December 17, 2019 – Efforts by the AHC advocacy committee and other historic preservation advocates have resulted in additional protections for historic resources in Portland’s multi-dwelling zones. Following almost two years of development, the Portland City Council adopted the Better Housing by Design changes on Wednesday, December 18th. These code changes become effective in March 2020. The Better Housing by Design code applies to apartment zones in most of the city outside of the Central City. The historic districts primarily in those zones are the Alphabet and King’s Hill Historic Districts to the west of downtown, and parts of the Irvington and Ladd’s Addition Historic Districts on the near eastside.
Three provisions in the zoning changes were affected by efforts coordinated by the AHC advocacy committee:
- A disallowance of development incentives if a historic building is demolished was added. Additional building size bonuses and transfers of development rights (for affordable housing, etc.) will not be allowed on sites where a designated landmark or contributing building to a National Register Historic District has been demolished, except in cases where the demolition is approved by City Council.
- The building size allowed in the largest scale multi-dwelling zone was reduced in historic districts. The definition of the base RM4 zone will allow new development similar to the scale of the largest historic apartment buildings.
- The zoning map of the Alphabet Historic District was revised. Larger- and smaller-scale zones were rearranged to be more closely aligned with the pattern of scale of historic buildings.
A number of groups joined the AHC advocacy committee in meetings with staff of the Bureau of Planning & Sustainability and staff of each City Council member, as well as testimony at two City Council hearings: the Goose Hollow Foothills League, Irvington Community Association, Northwest District Association, and Portland Coalition for Historic Resources. Supportive written and in-person testimony was also provided by the Hosford-Abernethy neighborhood association, Restore Oregon, and homeowners and residents from the affected historic districts.
Commissioner Amanda Fritz sponsored three amendments to the Better Housing by Design recommended draft reflecting the advocacy committee’s position, including the demolition disincentive that ultimately passed. The two amendments that failed to pass would have revised the King’s Hill Historic District zoning map parallel to what was changed in the Alphabet Historic District and would have excluded historic districts from the 100-foot building height allowance within 1,000 feet of a MAX station.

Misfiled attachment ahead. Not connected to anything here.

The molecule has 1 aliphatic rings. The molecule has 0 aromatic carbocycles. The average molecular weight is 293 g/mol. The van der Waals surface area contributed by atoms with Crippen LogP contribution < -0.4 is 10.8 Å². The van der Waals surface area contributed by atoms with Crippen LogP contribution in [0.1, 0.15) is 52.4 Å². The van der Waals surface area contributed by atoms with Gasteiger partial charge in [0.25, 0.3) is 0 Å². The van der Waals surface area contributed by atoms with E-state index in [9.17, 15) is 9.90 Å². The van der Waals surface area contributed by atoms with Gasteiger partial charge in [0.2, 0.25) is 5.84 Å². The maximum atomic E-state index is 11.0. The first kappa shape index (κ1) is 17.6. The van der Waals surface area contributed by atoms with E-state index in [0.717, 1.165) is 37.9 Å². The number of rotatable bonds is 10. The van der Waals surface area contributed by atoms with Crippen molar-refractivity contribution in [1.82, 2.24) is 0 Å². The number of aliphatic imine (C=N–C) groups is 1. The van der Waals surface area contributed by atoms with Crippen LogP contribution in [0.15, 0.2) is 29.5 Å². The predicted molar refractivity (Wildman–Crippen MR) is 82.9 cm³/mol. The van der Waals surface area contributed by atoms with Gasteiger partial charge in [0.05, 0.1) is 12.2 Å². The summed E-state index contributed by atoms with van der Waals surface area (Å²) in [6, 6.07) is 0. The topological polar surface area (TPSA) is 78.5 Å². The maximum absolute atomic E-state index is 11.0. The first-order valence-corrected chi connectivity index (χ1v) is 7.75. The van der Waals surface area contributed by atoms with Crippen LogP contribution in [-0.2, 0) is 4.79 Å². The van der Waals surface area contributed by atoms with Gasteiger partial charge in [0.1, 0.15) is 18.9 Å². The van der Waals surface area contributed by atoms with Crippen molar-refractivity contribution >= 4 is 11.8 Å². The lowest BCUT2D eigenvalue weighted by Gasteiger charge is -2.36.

However, the council did add some incentives for historic preservation that were not on our original list of requests. These only happened because we raised the importance and profile of historic preservation with the City Council:
The prohibition of bonuses when a designated historic resource is demolished was extended to locally designated landmarks and Conservation Districts, where there are currently no demolition review procedures. This will be an important precedent to request when other zoning rule changes affecting locally designated resources are proposed.
A provision for allowing the sale/transfer of additional building square footage was added for historic resources that need a seismic upgrade. This should be a benefit for historic preservation and for the affordable housing that is often in historic apartment buildings.
Larry Kojaku, who lead the effort to improve the Better Housing by Design code, offered some “lessons learned” for future advocates for historic preservation:
-Get involved early. About half of the suggested revisions (the rebalancing of zones in Northwest to better match the existing scale of buildings, for example) were recommended by the Planning and Sustainability Commission (PSC) and were not questioned much in the Council.
-Make specific requests. It is hard for the volunteer PSC or the City Council to react to general concerns—but they can make decisions about specific changes.
-Get enough preservationists and interested allies in the room to get Council’s attention. A good idea alone is not enough—it needs supporters. And we could always benefit from more supporters. If you can help, please sign up as an AHC volunteer.